- Psoriatic arthritis – children with this type of arthritis are also likely to suffer from the psoriasis rash (a red and scaly rash that often starts in the knees, scalp, elbows, eyelids, and behind the ears).
- Systemic JRA – this type affects the entire body. One of the most prevalent symptoms of the condition is high fever that often occurs in the evenings. At the onset of the fever, the child can feel very ill, develop a rash, and appear pale. The spleen and the lymph nodes might also become enlarged. Rashes can also appear and disappear—manifesting in one area and then moving to another.
- Polyarticular arthritis, rheumatoid factor positive – this kind behaves a lot like adult rheumatoid arthritis. Children with polyarticular arthritis either have anti-cyclic citrullinated peptide (CCP antibody) or a protein called rheumatoid factor (RF) in their blood. Those afflicted with the condition have a higher risk of suffering from joint damage with erosions compared to those afflicted with other types.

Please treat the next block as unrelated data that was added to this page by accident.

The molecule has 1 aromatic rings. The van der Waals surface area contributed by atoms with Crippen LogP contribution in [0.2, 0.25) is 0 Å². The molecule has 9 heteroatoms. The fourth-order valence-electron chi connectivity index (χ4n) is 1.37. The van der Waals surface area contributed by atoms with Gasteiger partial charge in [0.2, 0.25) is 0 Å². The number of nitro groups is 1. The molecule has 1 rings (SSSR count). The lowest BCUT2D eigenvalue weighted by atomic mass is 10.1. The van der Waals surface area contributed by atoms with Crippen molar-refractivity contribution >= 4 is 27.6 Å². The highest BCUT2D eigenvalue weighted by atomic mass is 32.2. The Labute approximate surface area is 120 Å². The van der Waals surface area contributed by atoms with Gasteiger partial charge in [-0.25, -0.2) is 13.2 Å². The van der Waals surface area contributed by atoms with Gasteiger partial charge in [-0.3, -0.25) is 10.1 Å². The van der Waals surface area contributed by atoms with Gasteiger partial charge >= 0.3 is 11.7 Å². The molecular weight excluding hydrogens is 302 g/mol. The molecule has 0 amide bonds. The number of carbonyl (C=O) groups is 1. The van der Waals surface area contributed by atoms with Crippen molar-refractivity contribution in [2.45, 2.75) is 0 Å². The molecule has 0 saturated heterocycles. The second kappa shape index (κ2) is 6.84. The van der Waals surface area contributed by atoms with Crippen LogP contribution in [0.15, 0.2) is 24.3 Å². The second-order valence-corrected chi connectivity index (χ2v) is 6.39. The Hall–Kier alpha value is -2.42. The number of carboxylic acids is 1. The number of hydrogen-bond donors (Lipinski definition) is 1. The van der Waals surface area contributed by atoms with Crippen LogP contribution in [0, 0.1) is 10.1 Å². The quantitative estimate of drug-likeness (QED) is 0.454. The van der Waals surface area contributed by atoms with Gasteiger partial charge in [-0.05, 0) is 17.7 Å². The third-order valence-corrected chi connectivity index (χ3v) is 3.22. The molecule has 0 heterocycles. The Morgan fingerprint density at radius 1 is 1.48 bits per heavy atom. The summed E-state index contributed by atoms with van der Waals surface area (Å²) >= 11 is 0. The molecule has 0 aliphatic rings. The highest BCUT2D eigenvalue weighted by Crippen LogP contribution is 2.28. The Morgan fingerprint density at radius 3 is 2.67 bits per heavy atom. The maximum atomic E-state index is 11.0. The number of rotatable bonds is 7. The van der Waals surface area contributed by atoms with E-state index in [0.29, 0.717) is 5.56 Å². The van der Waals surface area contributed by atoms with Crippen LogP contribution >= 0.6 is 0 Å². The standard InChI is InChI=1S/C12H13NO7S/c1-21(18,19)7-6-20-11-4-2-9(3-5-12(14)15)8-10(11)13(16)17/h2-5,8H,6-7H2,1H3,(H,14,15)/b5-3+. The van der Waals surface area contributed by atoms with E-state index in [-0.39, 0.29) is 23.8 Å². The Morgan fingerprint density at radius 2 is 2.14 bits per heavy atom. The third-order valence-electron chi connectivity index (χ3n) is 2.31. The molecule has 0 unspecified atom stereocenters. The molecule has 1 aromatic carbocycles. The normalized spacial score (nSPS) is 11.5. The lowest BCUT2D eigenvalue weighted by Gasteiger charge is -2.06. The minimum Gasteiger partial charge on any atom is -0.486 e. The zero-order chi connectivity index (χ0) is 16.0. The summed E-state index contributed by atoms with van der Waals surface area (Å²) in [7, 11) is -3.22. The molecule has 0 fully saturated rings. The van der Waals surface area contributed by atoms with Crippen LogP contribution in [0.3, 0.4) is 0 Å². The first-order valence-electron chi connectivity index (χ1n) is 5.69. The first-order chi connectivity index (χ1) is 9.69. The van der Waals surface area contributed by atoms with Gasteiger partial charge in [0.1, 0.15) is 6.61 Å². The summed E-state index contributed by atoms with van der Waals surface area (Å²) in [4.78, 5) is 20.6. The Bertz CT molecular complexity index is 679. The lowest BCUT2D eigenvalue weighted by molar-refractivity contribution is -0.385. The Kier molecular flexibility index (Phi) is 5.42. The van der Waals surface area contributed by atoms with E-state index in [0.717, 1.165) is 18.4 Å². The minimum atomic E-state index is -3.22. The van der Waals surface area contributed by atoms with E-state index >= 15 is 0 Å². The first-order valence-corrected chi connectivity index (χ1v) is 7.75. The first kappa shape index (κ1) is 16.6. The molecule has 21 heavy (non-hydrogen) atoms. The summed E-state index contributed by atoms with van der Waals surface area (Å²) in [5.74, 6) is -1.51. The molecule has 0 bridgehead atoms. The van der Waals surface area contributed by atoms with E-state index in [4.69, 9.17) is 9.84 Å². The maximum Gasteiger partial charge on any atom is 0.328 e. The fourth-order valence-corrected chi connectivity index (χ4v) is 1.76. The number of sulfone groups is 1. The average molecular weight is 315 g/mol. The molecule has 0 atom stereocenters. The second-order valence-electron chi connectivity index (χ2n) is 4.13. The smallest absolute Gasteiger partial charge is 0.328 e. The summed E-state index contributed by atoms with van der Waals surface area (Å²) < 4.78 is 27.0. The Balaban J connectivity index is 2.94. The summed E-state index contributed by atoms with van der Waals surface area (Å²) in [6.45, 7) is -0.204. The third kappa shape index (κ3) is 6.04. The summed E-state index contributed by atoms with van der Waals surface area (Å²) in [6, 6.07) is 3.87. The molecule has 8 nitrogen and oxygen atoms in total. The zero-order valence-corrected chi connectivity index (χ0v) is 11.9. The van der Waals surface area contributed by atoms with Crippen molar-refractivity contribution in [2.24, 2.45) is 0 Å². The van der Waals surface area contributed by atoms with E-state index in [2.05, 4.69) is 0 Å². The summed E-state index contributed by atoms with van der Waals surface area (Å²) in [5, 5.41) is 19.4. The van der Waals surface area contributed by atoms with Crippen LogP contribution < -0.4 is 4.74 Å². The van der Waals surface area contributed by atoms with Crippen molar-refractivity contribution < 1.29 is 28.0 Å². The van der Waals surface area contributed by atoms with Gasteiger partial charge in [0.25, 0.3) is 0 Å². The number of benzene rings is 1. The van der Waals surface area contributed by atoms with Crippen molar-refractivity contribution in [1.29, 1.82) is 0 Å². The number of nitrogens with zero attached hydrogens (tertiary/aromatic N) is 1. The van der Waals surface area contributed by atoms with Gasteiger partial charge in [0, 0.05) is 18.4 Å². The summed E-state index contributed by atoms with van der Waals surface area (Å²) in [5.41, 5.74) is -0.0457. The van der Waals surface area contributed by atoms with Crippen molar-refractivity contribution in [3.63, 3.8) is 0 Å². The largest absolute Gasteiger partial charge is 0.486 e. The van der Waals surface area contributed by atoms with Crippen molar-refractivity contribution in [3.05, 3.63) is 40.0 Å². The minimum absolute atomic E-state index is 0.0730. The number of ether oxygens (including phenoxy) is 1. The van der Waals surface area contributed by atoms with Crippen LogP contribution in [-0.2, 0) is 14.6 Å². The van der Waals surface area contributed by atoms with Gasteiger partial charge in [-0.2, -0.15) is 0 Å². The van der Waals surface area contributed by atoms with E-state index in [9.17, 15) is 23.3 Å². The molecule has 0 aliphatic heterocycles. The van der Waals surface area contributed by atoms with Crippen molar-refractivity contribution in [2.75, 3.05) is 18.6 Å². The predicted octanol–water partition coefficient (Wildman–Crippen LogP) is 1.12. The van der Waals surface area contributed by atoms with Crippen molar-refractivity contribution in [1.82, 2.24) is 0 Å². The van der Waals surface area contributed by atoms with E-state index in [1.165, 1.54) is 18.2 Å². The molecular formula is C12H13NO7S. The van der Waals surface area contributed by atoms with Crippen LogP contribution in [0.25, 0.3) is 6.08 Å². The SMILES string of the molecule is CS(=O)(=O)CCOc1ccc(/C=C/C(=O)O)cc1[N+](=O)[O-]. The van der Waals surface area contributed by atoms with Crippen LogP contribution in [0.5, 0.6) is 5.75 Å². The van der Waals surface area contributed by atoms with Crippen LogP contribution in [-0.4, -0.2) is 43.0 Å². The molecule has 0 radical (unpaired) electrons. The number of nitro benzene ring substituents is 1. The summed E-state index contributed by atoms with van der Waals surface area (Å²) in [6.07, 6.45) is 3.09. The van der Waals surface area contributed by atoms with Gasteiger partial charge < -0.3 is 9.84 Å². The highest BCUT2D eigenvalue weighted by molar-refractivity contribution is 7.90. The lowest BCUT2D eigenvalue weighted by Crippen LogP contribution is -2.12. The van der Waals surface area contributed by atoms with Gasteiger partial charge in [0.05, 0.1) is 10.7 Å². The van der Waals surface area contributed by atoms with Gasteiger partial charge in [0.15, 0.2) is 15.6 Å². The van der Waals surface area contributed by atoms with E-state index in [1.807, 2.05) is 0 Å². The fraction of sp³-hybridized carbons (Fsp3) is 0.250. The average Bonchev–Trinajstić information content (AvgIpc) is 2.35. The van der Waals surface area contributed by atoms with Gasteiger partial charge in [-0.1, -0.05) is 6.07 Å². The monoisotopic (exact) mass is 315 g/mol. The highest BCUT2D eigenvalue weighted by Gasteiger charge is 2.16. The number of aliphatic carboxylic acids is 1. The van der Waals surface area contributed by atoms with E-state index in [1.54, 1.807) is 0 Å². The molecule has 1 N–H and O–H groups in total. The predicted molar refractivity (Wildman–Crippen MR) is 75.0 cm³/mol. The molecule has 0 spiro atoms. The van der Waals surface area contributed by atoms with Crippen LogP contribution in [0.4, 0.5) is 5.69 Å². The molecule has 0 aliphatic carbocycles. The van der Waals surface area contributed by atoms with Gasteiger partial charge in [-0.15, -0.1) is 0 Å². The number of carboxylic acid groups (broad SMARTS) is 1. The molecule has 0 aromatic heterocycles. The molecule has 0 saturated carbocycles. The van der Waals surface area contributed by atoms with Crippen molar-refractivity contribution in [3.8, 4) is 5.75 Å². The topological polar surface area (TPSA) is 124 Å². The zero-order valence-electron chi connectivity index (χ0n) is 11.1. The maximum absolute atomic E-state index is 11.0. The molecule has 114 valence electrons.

- Enthesitis-related arthritis – oftentimes, this kind of arthritis affects the spine and legs. Children affected can also have inflammation of the entheses (the area where the tendons join the bones). Enthesitis-related arthritis can also include juvenile ankylosing spondylitis (a condition characterized by inflammation of spinal joints) and arthritis linked with inflammatory bowel diseases (like ulcerative colitis and Crohn’s disease).
- Polyarticular arthritis, rheumatoid factor negative – at least 1 in 4 children with JRA have polyarthritis. The condition is also more common in girls than in boys. Common symptoms include pain and swelling in five (or more) joints. In most cases, the weight-bearing joints like the hips, ankles, feet, neck, and knees are affected. Nodules or bumps, as well as low-grade fever, might also develop in children with the condition.
- Undifferentiated arthritis – this type includes arthritis that fits into more than one categories and those that do no not fit into any of the above categories at all.
How is the condition diagnosed?